TALKED about since the 1940s and finally given the go-ahead by the Australian government in early May, Sydney’s on-again-off-again second airport project promises to bring more visitors to the city and more jobs to an area in need of an economic helping hand.
But can it live up to expectations?
Increased competition could bring prices down for domestic commuters, especially on the Sydney to Melbourne stretch which is the fifth busiest air route in the world. Ditto international flights which are notoriously expensive in Australia as distances, even from the rest of Asia, are vast.
Supporters of the project are hoping the airport at Badgery’s Creek will bring jobs to the area. Living there at the moment can entail hours commuting into the city.
Australia’s Prime Minister Malcolm Turnbull is optimistic about the benefits as he told The Financial Times: “The airport will be a major catalyst for jobs and economic growth in western Sydney, injecting more than AUD1.9 billion (US$1.4 billion) into the economy during the construction phase alone. It is expected to deliver 9,000 new jobs to western Sydney by the early 2030s, and 60,000 in the long term.”
There are worries from locals about noise pollution though as the project is almost certain to go ahead as a no curfew site, unlike the existing airport where all services stop at 11pm. There are fears, also, that the airport will be so close to the Blue Mountains and may even affect their hard-won world heritage listing.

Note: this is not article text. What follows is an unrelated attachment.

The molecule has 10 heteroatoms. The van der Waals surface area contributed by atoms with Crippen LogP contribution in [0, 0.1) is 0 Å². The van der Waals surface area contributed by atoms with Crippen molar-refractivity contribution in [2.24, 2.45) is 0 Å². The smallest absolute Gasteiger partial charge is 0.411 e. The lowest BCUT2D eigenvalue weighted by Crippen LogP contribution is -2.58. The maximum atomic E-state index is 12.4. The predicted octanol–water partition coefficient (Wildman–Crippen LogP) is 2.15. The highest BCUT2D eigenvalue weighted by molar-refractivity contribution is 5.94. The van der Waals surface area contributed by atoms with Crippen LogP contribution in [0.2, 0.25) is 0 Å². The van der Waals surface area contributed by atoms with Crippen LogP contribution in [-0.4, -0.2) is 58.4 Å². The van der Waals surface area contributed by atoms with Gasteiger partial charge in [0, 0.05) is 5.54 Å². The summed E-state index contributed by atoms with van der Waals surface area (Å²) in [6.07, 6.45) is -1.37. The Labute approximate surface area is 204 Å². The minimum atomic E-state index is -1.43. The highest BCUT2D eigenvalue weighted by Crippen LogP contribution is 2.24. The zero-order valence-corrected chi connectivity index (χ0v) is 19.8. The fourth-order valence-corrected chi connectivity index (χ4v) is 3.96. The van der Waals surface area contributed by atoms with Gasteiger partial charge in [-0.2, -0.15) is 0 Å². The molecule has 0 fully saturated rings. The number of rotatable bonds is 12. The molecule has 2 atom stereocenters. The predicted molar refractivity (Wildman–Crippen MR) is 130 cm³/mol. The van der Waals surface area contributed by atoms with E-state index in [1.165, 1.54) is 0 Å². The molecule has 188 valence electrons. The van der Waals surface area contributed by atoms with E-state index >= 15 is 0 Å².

Despite the government’s pledge to inject over AUD5 billion (US$3.7 billion) over ten years, there is concern from business and tourism the recent federal budget did not include anticipated funds for vital infrastructure for the airport.
The New South Wales Business Chamber’s Damian Kelly told ABC News, “We’ve long argued and long articulated the need for a comprehensive transport support plan for the airport. We certainly endorse the plan for a rail link. It is disappointing the government didn’t announce that as part of the budget.”
Road links to Badgery Creek are under construction. However, the 60km journey into the city center could be significant for visitors without adequate public transport, entailing an eye-watering taxi fare.
Alarm bells also rang over the decision by the operators of Sydney’s existing Kingsford Smith airport not to take up the opportunity to build and operate the second proposed site, citing worries over “considerable risks”. And Melbourne’s second airport at Avalon has been a flop.
Worries aside though, it seems the project – first proposed in 1946 – is at last going ahead and could mean a welcome boost and a vital contingency for Sydney’s visitor numbers in the years to come.